By Bern Grush

Most of us in the parking industry are aware that the days of the parking meter are waning. But these machines will not disappear suddenly. Rather they will experience a long slow decline over the next decade, in many ways repeating what the phone booth has just been through. How meter attrition will be managed is a key consideration for your city’s next meter refresh—especially because it should be your last one. The wrong choice could mean a significant loss.

In March 2014, Dennis Burns wrote about the success of the Washington, D.C. pay-by-phone program: “…the D.C. program has earned 550,000 customers and accounts for 40 percent of the city’s parking revenues. About 80 percent of the seven million transactions to date employ smart phones, with payment options that include credit cards, an online and mobile money management solution, and PayPal.” [1]

When will you go meterless?

While we have come some distance since the first parking meter in the 1930s, we will progress much further in the next few years. As automobiles get smarter, the act of pausing to pay for parking – even on a smartphone – will become unnecessary and increasingly undesirable. High enforcement costs are driving cities toward digital credentials tied to license plates that can be rapidly scanned for payment confirmation. New technologies are enabling more robust analytics that allow flexible pricing management. Older style, curbside meters—both single space meters (SMSs) and multi-space meters (MSMs) delay this progress.

The current supply of on-street meters in North America ranges from a full complement of pay-by-license plate meters, such as in Calgary and Pittsburgh, to none at all. At some point in the foreseeable future, parking will be managed in the great majority of all these cities by all-digital means including phone, Web or in-vehicle, self-paying meters. Accompanying this will be a uniform enforcement approach that uses the license plate number to read parking credentials from the cloud.

The proliferation of digital payment technologies change drivers’ expectations regarding the effort they now make to pay for parking sessions. Municipalities will be forced to adapt—and will recognize higher retained revenue as they do.

Smartphone payment technology is already diminishing the use of on-street meters in many cities. Intelligent, self-paying, in-vehicle technology will further contribute to their demise. In the foreseeable future, on-street meters will follow the phone booth into history, because fixed, physical, on-street assets cannot be as flexible as wireless systems such as smart phones, sensors and self-paying services.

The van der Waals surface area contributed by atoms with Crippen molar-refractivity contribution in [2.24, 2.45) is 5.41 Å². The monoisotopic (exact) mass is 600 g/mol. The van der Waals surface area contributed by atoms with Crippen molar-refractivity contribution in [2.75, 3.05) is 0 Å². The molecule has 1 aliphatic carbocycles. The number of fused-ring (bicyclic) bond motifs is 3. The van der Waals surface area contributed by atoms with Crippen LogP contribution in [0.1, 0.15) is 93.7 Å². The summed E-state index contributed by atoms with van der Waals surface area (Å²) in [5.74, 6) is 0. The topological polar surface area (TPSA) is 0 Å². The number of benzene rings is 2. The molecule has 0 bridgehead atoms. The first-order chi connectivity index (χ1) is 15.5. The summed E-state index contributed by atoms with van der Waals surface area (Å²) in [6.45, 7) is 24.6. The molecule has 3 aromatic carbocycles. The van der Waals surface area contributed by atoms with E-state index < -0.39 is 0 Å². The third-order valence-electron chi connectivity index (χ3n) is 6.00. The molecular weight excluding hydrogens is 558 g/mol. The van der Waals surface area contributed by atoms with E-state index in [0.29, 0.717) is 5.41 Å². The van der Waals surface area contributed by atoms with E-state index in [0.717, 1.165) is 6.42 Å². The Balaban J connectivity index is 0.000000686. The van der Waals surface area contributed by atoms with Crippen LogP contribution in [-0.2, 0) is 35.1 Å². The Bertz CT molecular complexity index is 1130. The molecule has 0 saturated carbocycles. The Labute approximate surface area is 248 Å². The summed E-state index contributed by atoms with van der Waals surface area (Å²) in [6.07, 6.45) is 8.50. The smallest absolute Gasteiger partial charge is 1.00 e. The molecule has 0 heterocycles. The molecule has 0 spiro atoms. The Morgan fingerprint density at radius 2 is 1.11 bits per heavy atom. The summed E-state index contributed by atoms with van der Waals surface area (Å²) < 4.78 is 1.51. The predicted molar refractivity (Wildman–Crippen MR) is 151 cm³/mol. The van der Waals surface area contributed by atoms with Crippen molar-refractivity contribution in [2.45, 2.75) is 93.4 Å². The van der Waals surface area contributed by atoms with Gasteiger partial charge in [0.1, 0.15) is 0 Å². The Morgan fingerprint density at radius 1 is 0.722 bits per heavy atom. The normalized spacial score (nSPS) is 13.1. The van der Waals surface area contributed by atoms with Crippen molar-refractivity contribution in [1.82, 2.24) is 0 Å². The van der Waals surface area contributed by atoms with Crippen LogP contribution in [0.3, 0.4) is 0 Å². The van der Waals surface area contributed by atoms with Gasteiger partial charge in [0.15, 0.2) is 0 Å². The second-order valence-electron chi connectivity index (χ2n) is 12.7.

With the top two cell-pay providers in the US each claiming “hundreds” of cities as customers, the trend toward virtual parking meters, digital parking payment, and licence plate-enabled parking (LEP) and enforcement credentials appears unstoppable. Many in our industry are increasingly seeing fully wireless parking payment management as the self-evident future.

What path will your city take to prepare for the coming world of asset-free parking management?

How will street meters fade?

As cities continue to adopt virtual collection and enforcement, what is to become of on-street meters? As cities approach 90 or 95 percent of payment transactions by wireless, digital means—whether by 2018 or 2023—how will they be able to justify the customary, on-street meter refresh every decade or so? Will ongoing meter maintenance remain viable? Will it make sense to carry out licence-plate scanning while still checking for expiry flags on single-space meters (SSMs) or peering into windshield after windshield for paper credentials? Wouldn’t that mean double labor instead of less labor? Increased expense rather than lower expense?

At what point will cities need to address the growing redundancy? And how will they approach the end of the on-street meter? Targeted removal of all meters? Natural attrition from accident, vandalism, weather and wear? Gradual reduction on a planned schedule?

Two cities in the UK offer a lesson in how not to do this. Barnet, a suburb north of London, and Westminster each experienced a high volume of pay-by-phone adoption and planned to remove all meters. Both programs ran into consumer and political resistance and their respective Councils bowed to pressure to keep or reinstate some machines. When Westminster first announced the move in 2007, the press sounded optimistic [2], but it is clear from any number of online articles that the machines are still there [3]. In Barnet’s case, it became highly politicized [4]. Zagreb, Croatia on the other hand, introduced a true pay-by-phone system in 2001 where payments are through the phone account rather than via a third party system using a credit card. The system has stabilised with about 75% of all payments by phone, but the city has not yet reduced the number of meters installed.

There are a few problems with removing on-street meters all at once. In our industry, as in others, we know that multiple payment options increases payment compliance, so removing an option — especially one so traditional and well understood as the on-street meter — is a non-starter. Presumably councilors and parking managers in both Westminster and Barnet learned a lesson. They should have known that not everyone would have access to a mobile phone and credit account needed to make payment. Nor would everyone be willing to pay that way. Adaption to change takes time.